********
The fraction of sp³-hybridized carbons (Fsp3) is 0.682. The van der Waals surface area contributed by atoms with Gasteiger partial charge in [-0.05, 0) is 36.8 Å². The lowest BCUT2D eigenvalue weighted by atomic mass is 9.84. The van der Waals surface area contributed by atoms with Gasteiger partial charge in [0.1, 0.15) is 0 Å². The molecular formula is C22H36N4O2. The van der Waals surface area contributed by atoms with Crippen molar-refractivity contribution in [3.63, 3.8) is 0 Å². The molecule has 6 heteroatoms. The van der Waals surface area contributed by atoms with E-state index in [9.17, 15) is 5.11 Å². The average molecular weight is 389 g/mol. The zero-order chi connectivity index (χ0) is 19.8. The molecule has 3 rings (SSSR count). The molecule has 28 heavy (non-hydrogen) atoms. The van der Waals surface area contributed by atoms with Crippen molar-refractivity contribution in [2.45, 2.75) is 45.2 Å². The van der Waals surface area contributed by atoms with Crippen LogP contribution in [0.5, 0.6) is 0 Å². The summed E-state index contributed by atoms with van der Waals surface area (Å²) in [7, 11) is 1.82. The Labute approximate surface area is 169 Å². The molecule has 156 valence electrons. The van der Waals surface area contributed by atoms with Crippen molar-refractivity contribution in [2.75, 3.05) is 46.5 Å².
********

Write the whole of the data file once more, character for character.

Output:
The fraction of sp³-hybridized carbons (Fsp3) is 0.682. The van der Waals surface area contributed by atoms with Gasteiger partial charge in [-0.05, 0) is 36.8 Å². The lowest BCUT2D eigenvalue weighted by atomic mass is 9.84. The van der Waals surface area contributed by atoms with Gasteiger partial charge in [0.1, 0.15) is 0 Å². The molecular formula is C22H36N4O2. The van der Waals surface area contributed by atoms with Crippen molar-refractivity contribution in [3.63, 3.8) is 0 Å². The molecule has 6 heteroatoms. The van der Waals surface area contributed by atoms with E-state index in [9.17, 15) is 5.11 Å². The average molecular weight is 389 g/mol. The zero-order chi connectivity index (χ0) is 19.8. The molecule has 3 rings (SSSR count). The molecule has 28 heavy (non-hydrogen) atoms. The van der Waals surface area contributed by atoms with Crippen molar-refractivity contribution in [2.45, 2.75) is 45.2 Å². The van der Waals surface area contributed by atoms with Crippen LogP contribution in [0.5, 0.6) is 0 Å². The summed E-state index contributed by atoms with van der Waals surface area (Å²) in [7, 11) is 1.82. The Labute approximate surface area is 169 Å². The molecule has 156 valence electrons. The van der Waals surface area contributed by atoms with Crippen molar-refractivity contribution in [2.75, 3.05) is 46.5 Å².